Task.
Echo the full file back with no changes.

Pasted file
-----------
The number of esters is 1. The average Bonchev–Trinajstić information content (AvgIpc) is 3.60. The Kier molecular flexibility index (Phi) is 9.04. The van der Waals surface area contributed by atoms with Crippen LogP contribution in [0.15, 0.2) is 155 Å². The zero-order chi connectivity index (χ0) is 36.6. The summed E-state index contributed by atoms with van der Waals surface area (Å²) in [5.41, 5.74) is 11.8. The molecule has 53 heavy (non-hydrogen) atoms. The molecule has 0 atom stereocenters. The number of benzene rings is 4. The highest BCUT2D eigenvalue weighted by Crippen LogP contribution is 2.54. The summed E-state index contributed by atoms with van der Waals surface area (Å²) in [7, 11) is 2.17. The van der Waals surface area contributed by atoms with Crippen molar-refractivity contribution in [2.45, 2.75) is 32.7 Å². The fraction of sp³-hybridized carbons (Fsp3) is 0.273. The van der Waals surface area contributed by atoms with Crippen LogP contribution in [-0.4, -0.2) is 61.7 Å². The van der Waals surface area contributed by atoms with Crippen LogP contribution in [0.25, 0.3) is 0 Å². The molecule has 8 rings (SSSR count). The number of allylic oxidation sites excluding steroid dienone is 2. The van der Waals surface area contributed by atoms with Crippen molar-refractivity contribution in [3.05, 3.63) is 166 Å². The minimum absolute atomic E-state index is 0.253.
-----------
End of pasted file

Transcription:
The number of esters is 1. The average Bonchev–Trinajstić information content (AvgIpc) is 3.60. The Kier molecular flexibility index (Phi) is 9.04. The van der Waals surface area contributed by atoms with Crippen LogP contribution in [0.15, 0.2) is 155 Å². The zero-order chi connectivity index (χ0) is 36.6. The summed E-state index contributed by atoms with van der Waals surface area (Å²) in [5.41, 5.74) is 11.8. The molecule has 53 heavy (non-hydrogen) atoms. The molecule has 0 atom stereocenters. The number of benzene rings is 4. The highest BCUT2D eigenvalue weighted by Crippen LogP contribution is 2.54. The summed E-state index contributed by atoms with van der Waals surface area (Å²) in [7, 11) is 2.17. The van der Waals surface area contributed by atoms with Crippen molar-refractivity contribution in [2.45, 2.75) is 32.7 Å². The fraction of sp³-hybridized carbons (Fsp3) is 0.273. The van der Waals surface area contributed by atoms with Crippen LogP contribution in [-0.4, -0.2) is 61.7 Å². The van der Waals surface area contributed by atoms with Crippen LogP contribution in [0.25, 0.3) is 0 Å². The molecule has 8 rings (SSSR count). The number of allylic oxidation sites excluding steroid dienone is 2. The van der Waals surface area contributed by atoms with Crippen molar-refractivity contribution in [3.05, 3.63) is 166 Å². The minimum absolute atomic E-state index is 0.253.